The joyful and humorous part of this story that relates to running is that in 1983 and 1984, I won the Frank Lloyd Wright 10K in Oak Park. During the first race, I held a big lead over 3,000 other runners, and who should burst off a lawn and run beside me for fifty yards? It was Ralph Van Kampen. He shook his fists and cheered. I can still see his excited expression and his eyes wide beneath his wire-rimmed glasses. He thrilled to the idea that I was winning a race in the locus of his life’s interest. I was proud to give him that moment as well.
The daily commute to the city was not my favorite aspect of the job. But it did give me time to write, and I began to compose a book titled Admissions, writing out chapters on yellow legal pads in my capital letter handwriting. I’d mapped out the plot and wanted to look into the future with the book. I’d learned so much about the admissions process in that single year of recruiting that it seemed like a topic ripe for exploration in a book of fiction.
Remember that I was writing the book in 1980. I conceived a place called the University of Wisconsin-Dells. The college was funded by tourism rather than corporate money, tuition, and alumni donations. All the students were employees of the college rather than just students. The campus drew on the same markets as the Tommy Bartlett Water Show and other tourist attractions popular in central Wisconsin.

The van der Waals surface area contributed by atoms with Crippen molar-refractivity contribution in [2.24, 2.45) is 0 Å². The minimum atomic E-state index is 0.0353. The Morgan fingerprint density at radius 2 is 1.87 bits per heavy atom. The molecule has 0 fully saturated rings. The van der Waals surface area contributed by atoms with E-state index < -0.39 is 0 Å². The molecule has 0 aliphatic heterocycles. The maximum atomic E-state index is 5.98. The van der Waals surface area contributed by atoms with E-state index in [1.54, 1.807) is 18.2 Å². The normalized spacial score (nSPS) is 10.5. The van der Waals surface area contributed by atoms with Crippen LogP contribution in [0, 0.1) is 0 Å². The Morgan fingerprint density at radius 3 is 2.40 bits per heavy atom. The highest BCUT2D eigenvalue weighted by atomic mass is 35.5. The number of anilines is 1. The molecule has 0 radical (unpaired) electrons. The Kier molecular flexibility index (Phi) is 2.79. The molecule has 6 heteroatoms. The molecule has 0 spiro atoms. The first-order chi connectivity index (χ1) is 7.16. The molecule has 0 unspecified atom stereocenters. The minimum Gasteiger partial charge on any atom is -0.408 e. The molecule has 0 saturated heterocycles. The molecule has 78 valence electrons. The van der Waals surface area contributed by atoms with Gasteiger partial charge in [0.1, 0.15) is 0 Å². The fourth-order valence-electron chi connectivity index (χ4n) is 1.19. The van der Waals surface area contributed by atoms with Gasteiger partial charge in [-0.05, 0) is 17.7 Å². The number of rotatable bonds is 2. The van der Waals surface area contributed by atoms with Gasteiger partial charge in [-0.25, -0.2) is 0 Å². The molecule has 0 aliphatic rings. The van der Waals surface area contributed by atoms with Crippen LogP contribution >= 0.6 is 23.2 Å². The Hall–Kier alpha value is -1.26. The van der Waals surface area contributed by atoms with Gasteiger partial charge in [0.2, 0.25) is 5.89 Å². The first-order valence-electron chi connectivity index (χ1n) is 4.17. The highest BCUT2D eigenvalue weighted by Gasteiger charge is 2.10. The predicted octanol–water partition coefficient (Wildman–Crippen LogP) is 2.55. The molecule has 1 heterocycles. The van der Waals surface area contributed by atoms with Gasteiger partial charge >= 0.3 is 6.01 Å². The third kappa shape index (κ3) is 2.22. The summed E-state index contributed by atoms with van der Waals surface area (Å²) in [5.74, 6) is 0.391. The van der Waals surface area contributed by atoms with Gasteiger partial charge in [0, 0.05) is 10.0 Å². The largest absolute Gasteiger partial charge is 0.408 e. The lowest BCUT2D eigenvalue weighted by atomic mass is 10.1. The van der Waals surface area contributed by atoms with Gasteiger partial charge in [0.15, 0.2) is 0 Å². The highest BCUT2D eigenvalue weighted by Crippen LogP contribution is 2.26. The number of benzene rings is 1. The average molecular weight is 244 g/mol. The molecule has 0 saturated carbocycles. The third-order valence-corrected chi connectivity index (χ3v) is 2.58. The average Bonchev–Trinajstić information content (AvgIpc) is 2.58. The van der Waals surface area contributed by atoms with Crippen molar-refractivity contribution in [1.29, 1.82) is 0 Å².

The main character was a young man named Sean whose impatience with his first job out of college as a park ranger led to his getting fired. His father landed him a job as a pressman working at a Vietnam War buddy’s printing business in Chicago. From there, the adventures began. His boss at the printing plant was a seemingly abusive floor manager named Eugene Tierney who ran a clandestine porn business out of the back of the plant. Sean could see that the profits were good enough for this dad’s buddy to justify that seedy side of the company. But Tierney mocked Sean’s innocence, stuffing copies of the magazines in his locker until Sean eventually begged to move into sales. His wish is granted thanks to the fact that his dad once saved his buddy’s life in Viet Nam, so Sean feels like his life is about to take a turn for the better.